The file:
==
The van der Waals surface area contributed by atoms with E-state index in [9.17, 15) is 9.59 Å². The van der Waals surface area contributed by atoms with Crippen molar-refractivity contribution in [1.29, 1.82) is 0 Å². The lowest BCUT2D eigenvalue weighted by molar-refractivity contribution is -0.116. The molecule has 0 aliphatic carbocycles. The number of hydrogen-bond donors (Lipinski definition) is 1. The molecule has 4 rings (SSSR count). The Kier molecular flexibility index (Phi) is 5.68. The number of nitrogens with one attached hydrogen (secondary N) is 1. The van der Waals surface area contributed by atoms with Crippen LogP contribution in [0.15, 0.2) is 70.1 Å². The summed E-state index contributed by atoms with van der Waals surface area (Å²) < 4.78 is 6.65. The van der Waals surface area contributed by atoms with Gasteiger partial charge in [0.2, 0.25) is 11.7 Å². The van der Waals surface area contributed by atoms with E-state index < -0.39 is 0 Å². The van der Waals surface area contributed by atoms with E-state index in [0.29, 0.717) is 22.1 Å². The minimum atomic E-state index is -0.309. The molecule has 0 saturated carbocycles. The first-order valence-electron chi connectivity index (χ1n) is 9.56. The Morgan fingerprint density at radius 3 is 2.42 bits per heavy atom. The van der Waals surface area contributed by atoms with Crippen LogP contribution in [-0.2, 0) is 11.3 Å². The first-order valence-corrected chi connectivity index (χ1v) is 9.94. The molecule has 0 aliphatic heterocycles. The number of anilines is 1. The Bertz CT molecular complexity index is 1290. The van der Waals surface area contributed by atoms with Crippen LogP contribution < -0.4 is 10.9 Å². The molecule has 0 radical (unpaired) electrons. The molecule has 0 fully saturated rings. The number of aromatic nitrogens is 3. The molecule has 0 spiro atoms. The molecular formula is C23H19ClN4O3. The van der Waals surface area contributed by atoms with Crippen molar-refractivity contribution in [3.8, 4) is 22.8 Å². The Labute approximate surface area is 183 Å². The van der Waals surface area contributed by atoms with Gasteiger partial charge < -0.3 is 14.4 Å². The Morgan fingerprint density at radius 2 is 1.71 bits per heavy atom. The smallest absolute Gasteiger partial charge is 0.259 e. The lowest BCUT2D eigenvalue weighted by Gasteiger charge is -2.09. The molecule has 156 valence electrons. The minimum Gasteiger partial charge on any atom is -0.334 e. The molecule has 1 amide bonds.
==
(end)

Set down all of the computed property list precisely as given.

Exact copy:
The van der Waals surface area contributed by atoms with E-state index in [9.17, 15) is 9.59 Å². The van der Waals surface area contributed by atoms with Crippen molar-refractivity contribution in [1.29, 1.82) is 0 Å². The lowest BCUT2D eigenvalue weighted by molar-refractivity contribution is -0.116. The molecule has 0 aliphatic carbocycles. The number of hydrogen-bond donors (Lipinski definition) is 1. The molecule has 4 rings (SSSR count). The Kier molecular flexibility index (Phi) is 5.68. The number of nitrogens with one attached hydrogen (secondary N) is 1. The van der Waals surface area contributed by atoms with Crippen LogP contribution in [0.15, 0.2) is 70.1 Å². The summed E-state index contributed by atoms with van der Waals surface area (Å²) < 4.78 is 6.65. The van der Waals surface area contributed by atoms with Gasteiger partial charge in [0.2, 0.25) is 11.7 Å². The van der Waals surface area contributed by atoms with E-state index < -0.39 is 0 Å². The van der Waals surface area contributed by atoms with E-state index in [0.29, 0.717) is 22.1 Å². The minimum atomic E-state index is -0.309. The molecule has 0 saturated carbocycles. The first-order valence-electron chi connectivity index (χ1n) is 9.56. The Morgan fingerprint density at radius 3 is 2.42 bits per heavy atom. The van der Waals surface area contributed by atoms with Crippen LogP contribution in [-0.2, 0) is 11.3 Å². The first-order valence-corrected chi connectivity index (χ1v) is 9.94. The molecule has 0 aliphatic heterocycles. The number of anilines is 1. The Bertz CT molecular complexity index is 1290. The van der Waals surface area contributed by atoms with Crippen LogP contribution < -0.4 is 10.9 Å². The molecule has 0 radical (unpaired) electrons. The molecule has 0 fully saturated rings. The number of aromatic nitrogens is 3. The molecule has 0 spiro atoms. The molecular formula is C23H19ClN4O3. The van der Waals surface area contributed by atoms with Crippen molar-refractivity contribution in [3.8, 4) is 22.8 Å². The Labute approximate surface area is 183 Å². The van der Waals surface area contributed by atoms with Gasteiger partial charge < -0.3 is 14.4 Å². The Morgan fingerprint density at radius 2 is 1.71 bits per heavy atom. The smallest absolute Gasteiger partial charge is 0.259 e. The lowest BCUT2D eigenvalue weighted by Gasteiger charge is -2.09. The molecule has 156 valence electrons. The minimum Gasteiger partial charge on any atom is -0.334 e. The molecule has 1 amide bonds.